Artist Rachel Goodwin is leading an expedition of sorts into the vast expanse of vanity, consumerism, and social media clutter. See her free “Baggage” exhibition between noon and 5 p.m. on Thursday, March 23, at Step Gallery, located inside Arizona State University’s Grant Street Studios at 605 East Grant Street.

It’s an intriguing take on the challenges of keeping it real in a world consumed with perfection, where high expectations and artificiality dominate both interior and exterior landscapes. Goodwin describes “Baggage” as a one-of-a-kind retail store that gallery visitors can navigate while reflecting on ways objects are displayed and valued in contemporary culture.

No credit card required. But be forewarned: You’ll likely leave Goodwin’s show with new insights into your own lust for everything shiny and new. Visit ASU's events website for more. Lynn Trimble

19 Best Things to Do in Metro Phoenix This WeekEXPAND
Courtesy of ZapCon

ZapCon Nights
In case you haven’t made it to the Zs on your nerdy bucket list yet, ZapCon is known formally as ZapCon Arcade and Pinball Convention, and it’s held in April at the Mesa Convention Center. As a follow-up, ZapCon Nights act as warmup sessions for local pinball wizards at The Grid: Games and Growlers, 525 South Gilbert Road, A-7, in Mesa.

This ZapCon Night will be the last one before the actual ZapCon, and goes from 6 to 11 p.m. on Friday, March 24. At 7 p.m., an IFPA-sanctioned pinball tournament is open to the first 32 people. Admission is free. Wear a ZapCon shirt or badge and get free tokens, which also goes for the pinball machines. Call 480-621-8088 or see the Facebook event page. Lauren Cusimano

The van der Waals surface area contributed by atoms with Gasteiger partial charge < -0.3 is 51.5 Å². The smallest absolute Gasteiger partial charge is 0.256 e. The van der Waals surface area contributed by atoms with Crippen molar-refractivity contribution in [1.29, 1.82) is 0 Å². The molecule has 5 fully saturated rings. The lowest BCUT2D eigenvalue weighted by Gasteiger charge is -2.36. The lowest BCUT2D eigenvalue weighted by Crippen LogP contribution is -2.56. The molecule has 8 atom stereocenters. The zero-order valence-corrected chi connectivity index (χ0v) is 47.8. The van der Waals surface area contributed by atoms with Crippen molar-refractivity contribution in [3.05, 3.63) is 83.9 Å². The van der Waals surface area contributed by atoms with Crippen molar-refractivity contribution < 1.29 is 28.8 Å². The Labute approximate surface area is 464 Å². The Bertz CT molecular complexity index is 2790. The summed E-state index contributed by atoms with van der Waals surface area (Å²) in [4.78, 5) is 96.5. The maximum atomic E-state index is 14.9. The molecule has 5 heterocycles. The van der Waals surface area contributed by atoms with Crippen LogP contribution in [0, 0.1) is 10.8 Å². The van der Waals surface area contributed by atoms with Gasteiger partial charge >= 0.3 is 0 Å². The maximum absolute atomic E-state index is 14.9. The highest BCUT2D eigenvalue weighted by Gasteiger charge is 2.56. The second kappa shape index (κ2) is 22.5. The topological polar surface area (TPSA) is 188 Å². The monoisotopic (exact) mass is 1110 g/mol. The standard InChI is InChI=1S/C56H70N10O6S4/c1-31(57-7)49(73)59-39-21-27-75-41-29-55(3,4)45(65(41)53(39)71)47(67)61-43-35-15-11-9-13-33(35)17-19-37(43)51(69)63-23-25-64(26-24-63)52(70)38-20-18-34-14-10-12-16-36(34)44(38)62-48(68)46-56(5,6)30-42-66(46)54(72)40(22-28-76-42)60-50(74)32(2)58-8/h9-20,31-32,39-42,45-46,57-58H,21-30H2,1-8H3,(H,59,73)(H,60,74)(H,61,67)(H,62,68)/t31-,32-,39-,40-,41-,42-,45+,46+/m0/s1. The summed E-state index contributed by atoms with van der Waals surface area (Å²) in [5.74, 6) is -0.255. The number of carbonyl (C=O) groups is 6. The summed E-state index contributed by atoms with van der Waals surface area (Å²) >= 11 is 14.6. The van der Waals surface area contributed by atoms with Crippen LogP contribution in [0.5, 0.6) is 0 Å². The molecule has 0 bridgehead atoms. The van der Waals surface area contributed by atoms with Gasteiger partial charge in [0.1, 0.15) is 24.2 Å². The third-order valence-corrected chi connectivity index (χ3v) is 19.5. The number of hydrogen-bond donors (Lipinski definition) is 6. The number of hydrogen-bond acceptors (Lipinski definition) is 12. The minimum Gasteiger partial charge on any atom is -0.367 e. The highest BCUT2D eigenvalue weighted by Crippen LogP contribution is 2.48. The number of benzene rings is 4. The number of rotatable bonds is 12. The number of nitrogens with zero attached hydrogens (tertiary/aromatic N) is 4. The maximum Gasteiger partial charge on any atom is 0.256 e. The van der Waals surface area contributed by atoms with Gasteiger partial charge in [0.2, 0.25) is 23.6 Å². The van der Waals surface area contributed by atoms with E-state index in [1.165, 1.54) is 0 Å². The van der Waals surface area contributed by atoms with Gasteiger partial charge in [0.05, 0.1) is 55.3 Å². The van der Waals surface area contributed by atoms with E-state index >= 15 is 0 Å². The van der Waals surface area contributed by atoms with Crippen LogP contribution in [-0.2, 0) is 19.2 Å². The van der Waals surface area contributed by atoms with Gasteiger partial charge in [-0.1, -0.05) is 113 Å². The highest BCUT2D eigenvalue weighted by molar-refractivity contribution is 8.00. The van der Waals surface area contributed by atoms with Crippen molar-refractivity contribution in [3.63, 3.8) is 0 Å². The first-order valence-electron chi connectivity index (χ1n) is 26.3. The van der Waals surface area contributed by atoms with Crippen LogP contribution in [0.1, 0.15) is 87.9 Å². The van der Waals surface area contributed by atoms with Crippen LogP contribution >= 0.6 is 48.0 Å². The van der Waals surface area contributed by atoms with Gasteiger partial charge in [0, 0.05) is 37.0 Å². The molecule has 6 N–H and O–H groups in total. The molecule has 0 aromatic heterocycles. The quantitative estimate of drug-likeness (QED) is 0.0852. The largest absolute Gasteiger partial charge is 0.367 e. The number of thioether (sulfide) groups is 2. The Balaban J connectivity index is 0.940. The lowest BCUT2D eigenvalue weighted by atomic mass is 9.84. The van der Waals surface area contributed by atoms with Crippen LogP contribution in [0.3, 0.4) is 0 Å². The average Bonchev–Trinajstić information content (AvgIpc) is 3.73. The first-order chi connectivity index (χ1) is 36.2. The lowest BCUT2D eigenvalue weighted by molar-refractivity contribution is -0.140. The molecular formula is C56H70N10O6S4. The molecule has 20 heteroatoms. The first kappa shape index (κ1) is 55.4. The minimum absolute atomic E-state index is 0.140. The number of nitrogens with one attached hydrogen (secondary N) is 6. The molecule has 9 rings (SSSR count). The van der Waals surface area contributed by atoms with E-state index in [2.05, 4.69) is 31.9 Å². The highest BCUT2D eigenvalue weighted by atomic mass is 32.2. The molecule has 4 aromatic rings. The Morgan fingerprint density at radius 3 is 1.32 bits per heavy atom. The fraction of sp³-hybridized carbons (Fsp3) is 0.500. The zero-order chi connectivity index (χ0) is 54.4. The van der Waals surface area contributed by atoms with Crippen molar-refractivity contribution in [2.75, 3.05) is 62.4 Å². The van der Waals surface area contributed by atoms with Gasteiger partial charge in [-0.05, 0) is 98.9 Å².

Frankenstein Panel Discussion
When Mary Shelley penned the legendary novel Frankenstein about 200 years ago, her premise was unequivocally fantastical. A couple of centuries later, reanimation isn’t so far-fetched. And as advancements in science and technology bring us nearer the precipice, ethical questions need to be addressed. More than a bicentennial celebration of Shelley’s masterpiece, Scottsdale Museum of Contemporary Art’s Frankenstein Panel Discussion aims to do just that. Three Valley-based experts, each with their own unique background and perspectives, will be on hand to address the very real possibility of Frankensteins in our future. Saunter down to the SMoCA Lounge, 7374 East Second Street, doing your best Boris Karloff impersonation, at 7 p.m. on Friday, March 24, and join the free conversation. Visit SMoCA's website or call 480-874-4666 for details. Rob Kroehler

Read on for more awesome things to do this week.

A publicity still of Sherlock Holmes in the July 1916 edition of Moving Picture World, an early trade journal for the American film industry.EXPAND
A publicity still of Sherlock Holmes in the July 1916 edition of Moving Picture World, an early trade journal for the American film industry.

Sherlock Holmes Film Festival
Let’s measure Sir Arthur Conan Doyle’s most iconic character, by the numbers. Sherlock Holmes is at the center of 56 short stories and four novels by Doyle, at least four non-canonical comic books, three or so TV shows, countless pastiches, and more than 30 films (though that might be a conservative estimation). You’ll be happy to know that the folks behind Herberger Theater Center’s Sherlock Holmes Film Festival have been choosy in their selections, spotlighting everyone’s favorite violinist/brainiac/opioid addict.

Just five movies are featured, but their range spans decades and countries of origin. The festivities get rolling with a VIP reception at 6 p.m. on Friday, March 24. A screening of the 1916 silent film Sherlock Holmes follows at 7:30 p.m. and features live musical accompaniment by pianist Donald Sosin.